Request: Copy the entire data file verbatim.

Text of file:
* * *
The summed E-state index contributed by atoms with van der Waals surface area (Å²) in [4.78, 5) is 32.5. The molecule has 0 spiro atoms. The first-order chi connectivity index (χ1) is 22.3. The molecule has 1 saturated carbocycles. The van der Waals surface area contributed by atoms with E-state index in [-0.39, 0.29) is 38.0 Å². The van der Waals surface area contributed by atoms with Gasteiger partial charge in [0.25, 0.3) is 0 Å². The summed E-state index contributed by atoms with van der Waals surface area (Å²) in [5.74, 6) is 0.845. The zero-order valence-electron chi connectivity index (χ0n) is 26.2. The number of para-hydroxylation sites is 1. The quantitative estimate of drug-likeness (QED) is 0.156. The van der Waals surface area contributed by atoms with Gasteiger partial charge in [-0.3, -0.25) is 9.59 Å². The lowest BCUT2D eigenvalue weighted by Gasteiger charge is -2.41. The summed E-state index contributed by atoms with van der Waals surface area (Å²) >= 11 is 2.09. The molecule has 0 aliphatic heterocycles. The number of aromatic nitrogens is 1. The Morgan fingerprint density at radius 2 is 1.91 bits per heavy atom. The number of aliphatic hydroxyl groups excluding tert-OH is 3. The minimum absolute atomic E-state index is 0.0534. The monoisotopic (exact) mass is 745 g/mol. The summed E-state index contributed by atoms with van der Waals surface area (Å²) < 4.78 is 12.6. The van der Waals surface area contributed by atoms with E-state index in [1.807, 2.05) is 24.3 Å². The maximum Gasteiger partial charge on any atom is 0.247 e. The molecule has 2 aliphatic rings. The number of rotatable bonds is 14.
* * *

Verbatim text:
The summed E-state index contributed by atoms with van der Waals surface area (Å²) in [4.78, 5) is 32.5. The molecule has 0 spiro atoms. The first-order chi connectivity index (χ1) is 22.3. The molecule has 1 saturated carbocycles. The van der Waals surface area contributed by atoms with E-state index in [-0.39, 0.29) is 38.0 Å². The van der Waals surface area contributed by atoms with Gasteiger partial charge in [0.25, 0.3) is 0 Å². The summed E-state index contributed by atoms with van der Waals surface area (Å²) in [5.74, 6) is 0.845. The zero-order valence-electron chi connectivity index (χ0n) is 26.2. The number of para-hydroxylation sites is 1. The quantitative estimate of drug-likeness (QED) is 0.156. The van der Waals surface area contributed by atoms with Gasteiger partial charge in [-0.3, -0.25) is 9.59 Å². The lowest BCUT2D eigenvalue weighted by Gasteiger charge is -2.41. The summed E-state index contributed by atoms with van der Waals surface area (Å²) >= 11 is 2.09. The molecule has 0 aliphatic heterocycles. The number of aromatic nitrogens is 1. The Morgan fingerprint density at radius 2 is 1.91 bits per heavy atom. The number of aliphatic hydroxyl groups excluding tert-OH is 3. The minimum absolute atomic E-state index is 0.0534. The monoisotopic (exact) mass is 745 g/mol. The summed E-state index contributed by atoms with van der Waals surface area (Å²) < 4.78 is 12.6. The van der Waals surface area contributed by atoms with E-state index in [1.807, 2.05) is 24.3 Å². The maximum Gasteiger partial charge on any atom is 0.247 e. The molecule has 2 aliphatic rings. The number of rotatable bonds is 14.